For a movie franchise centered around a superhero, the world of "Thor" seems to be oddly defined by its villain.
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Loki, played by Tom Hiddleston, who is Thor's deliciously evil step-brother and the God of Mischief, is the chief baddie of 2011's "Thor" and 2012's "The Avengers." He cemented himself as a fearsome adversary and something of a heartthrob, as evidenced by Hiddleston's in-character appearance at this summer's San Diego Comic Con. (He made just as dreamy an entrance to August's D23, but without his Loki gear.)
Still, a hero cannot be defined by a single villain. And, in "Thor: The Dark World," the heroic Asgardian (played, once again, by Chris Hemsworth), faces a new foe: Malekith, a dark elf who wants to cloak the universe in eternal blackness. He wants to accomplish this by locating a mythical liquid called the Aether. The only problem is that the Aether has found a home in the body of Jane Foster (Natalie Portman), who also happens to be Thor's girlfriend. Awkward.
We spoke to Christopher Eccleston, the mortal playing Malekith, about the appeal of his character, why he's (almost) always the bad guy, and what deleted scene he'd really like to see on the DVD.
Moviefone: Had you read any of these comic books? Were you familiar with this universe at all?
Christopher Eccleston: I was familiar. I wasn't an obsessive fan, because as a child I tended to be an outdoors child. I did tend to be really, really active. But I was aware of the Marvel comics, of course. You couldn't avoid them, especially because I grew up in the sixties and seventies.
When I thought about it, I thought about seeing Thor as a kid and some part of me was thinking, Well that's strange. I'm used to invented characters, especially American invented characters running around Gotham City. And yet here is a mythology that I'm kind of aware of. That always intrigued me. And he looks European. I think I was intrigued that they were drawing on European mythology. It's a fascinating synthesis.
It must be kind of hard because you're a bad guy and Loki's also a bad guy, so you've got to be menacing without stepping on his toes.
Did you talk to Tom about it?
Yeah, I mean... What you've got is a bad guy from the previous film. So you've got two for the price of one, well, you've actually got three, with Adewale [Akinnuoye-Agbaje, who plays a big scary monster guy].
Tom and myself didn't talk about that because there was a sense during the shoot that we were occupying very different worlds. His relationship with Thor is a whole lot more complex. There is a shred of feeling between them, whereas Malekith has no sympathy or empathy for anybody, least of all Thor. Thor is just vermin to him, and an obstacle. I knew it was my job to bring the new threat, knowing that Loki would take care of the internal threat.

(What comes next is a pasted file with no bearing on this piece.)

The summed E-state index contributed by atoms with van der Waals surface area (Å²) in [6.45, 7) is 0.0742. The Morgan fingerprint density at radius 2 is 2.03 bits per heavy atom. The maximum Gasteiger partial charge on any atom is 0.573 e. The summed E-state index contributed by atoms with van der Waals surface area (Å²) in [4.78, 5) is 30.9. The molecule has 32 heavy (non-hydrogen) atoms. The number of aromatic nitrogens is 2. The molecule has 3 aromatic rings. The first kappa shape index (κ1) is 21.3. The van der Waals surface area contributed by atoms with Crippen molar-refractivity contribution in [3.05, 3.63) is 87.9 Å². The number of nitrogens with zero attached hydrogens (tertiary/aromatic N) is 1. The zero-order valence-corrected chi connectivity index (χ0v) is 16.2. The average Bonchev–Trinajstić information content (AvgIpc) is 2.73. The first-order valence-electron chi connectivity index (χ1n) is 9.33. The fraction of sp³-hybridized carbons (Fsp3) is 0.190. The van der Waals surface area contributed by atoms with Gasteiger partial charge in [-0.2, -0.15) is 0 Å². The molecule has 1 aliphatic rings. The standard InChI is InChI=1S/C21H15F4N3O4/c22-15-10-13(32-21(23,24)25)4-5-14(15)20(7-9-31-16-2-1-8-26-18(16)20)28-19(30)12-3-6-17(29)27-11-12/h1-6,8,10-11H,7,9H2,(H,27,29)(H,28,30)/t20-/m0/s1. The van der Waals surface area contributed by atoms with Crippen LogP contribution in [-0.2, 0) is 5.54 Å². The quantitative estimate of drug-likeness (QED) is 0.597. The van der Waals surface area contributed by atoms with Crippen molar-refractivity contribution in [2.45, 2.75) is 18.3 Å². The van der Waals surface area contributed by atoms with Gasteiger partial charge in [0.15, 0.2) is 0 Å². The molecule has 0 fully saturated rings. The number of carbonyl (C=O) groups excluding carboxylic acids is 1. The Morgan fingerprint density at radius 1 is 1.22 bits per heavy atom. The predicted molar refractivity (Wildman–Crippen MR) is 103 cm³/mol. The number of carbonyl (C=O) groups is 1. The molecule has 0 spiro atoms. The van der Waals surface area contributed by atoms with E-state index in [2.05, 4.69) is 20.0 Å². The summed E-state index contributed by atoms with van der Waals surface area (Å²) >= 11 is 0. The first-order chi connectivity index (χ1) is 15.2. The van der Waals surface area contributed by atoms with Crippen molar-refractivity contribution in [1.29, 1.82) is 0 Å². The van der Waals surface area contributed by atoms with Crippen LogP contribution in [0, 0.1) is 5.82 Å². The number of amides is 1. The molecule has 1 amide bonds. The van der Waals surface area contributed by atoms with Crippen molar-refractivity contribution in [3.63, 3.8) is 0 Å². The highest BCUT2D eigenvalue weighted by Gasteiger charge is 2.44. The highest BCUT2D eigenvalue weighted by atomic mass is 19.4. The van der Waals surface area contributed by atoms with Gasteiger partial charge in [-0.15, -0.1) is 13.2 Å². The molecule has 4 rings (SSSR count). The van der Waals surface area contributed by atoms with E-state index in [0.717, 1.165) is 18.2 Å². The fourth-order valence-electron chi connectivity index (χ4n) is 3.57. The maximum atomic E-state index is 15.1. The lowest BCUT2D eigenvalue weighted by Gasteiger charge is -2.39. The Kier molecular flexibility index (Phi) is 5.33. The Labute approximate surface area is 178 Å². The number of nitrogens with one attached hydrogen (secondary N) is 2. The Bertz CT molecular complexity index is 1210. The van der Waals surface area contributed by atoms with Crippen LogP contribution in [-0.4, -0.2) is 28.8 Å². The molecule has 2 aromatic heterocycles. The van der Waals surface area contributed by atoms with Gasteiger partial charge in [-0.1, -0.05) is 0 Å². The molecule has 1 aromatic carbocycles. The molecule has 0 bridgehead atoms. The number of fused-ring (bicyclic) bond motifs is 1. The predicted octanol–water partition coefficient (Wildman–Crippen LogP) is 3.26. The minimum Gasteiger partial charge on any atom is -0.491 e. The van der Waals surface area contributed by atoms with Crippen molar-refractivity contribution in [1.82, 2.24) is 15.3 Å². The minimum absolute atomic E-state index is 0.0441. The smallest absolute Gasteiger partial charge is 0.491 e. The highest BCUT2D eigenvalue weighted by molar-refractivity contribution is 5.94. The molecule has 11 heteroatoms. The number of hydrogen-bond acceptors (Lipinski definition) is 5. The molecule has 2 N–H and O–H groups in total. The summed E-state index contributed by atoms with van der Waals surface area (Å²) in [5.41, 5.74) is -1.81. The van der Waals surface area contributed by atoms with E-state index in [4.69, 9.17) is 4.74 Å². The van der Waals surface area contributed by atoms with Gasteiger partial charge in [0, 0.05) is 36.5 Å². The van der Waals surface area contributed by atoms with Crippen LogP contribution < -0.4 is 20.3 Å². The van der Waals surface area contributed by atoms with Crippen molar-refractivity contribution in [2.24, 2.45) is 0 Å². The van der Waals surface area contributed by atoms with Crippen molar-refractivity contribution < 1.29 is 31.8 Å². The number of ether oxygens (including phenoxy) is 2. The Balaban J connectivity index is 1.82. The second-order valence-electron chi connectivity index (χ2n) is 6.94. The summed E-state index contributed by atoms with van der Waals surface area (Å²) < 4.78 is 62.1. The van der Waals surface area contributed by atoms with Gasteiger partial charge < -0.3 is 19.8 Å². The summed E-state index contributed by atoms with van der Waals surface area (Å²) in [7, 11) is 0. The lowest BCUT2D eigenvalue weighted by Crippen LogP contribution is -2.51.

Your character is all business.
Yeah, he's all business. He just wants to get it done with the minimum amount of fuss. He doesn't even savor it, apart from that line when he says to Thor, "Look at me." He's an ancient race and he's got an ancient grudge.
You've played bad guys before. In "Gone in 60 Seconds," didn't you also build furniture? That was your bad-guy trait.
[Laughs] Yes, I did! That was a very cool bad-guy trait, I'd like to think. He's scaring the sh*t out of me while he's building a chair!
And in "G.I. Joe," obviously. What's the appeal for you?
Well, it'd be nice to think that you run your own career, but, as an actor, unless you're at the very, very top... you don't. I became known, in Hollywood terms, as a villain because of a part I did in a film called "Elizabeth," with Cate Blanchett. I played a character in that, and when it was reviewed in America, I was positioned as a villain.
So, from that I got "Gone in 60 Seconds" and "G.I. Joe" and this. It's an accident. Because the first couple of films I did, I was the victim. Those films weren't box office. "Elizabeth" was box office, and I was the bad guy. That was the path that was mapped out for me for a couple of years. I suppose what I'm saying is that it comes to me rather than me going to it.
What is amazing about this character is the physical transformation. When you saw that make-up for the first time, what did you think?
I loved it. There were stages when I said, "Can we just stop now?" When it was much more Nosferatu. My favorite stage of it was during what we called the "birth scene," when Malekith wakes. That was my favorite look. I thought he was his most frightening then, before he puts the armor on, where there's a Nosferatu-like fragility to him. That I loved. When he gets into all the armor and the hair is hidden and the skull is hidden... You know, I liked the fragility and the reptilian-like menace.
How long did that take?
It took hours.
Did that aid in the character? You must have been pretty agitated when it was done.
It did. It aged me. I was like the undead by the end of that.
Are you looking forward to having little kids recognize you on the street and then getting to scare them?
I've been acting for twenty-four years, and I've had that for a long time. And I do enjoy that contact, I have to say, particularly with kids. Their innocent about stuff like that, and you can make their day just by being friendly, is a nice thing in my life. I'm very, very grateful for it.
What was it like being brought into the Marvel fold?
They're very passionate about their work and I wasn't quite aware of how much the process goes on after the main body of the shoot is done. I did pick-up shots both in Los Angeles and in London almost eight months after we had done the main body of the shoot. It's a huge and complex process.
Can you give us one of the scenes that you wish had made it?
There was a scene I did with Anthony Hopkins that I was very disappointed didn't make the film. But maybe that will be on the DVD extras. I'd like to see it. He's one of my heroes.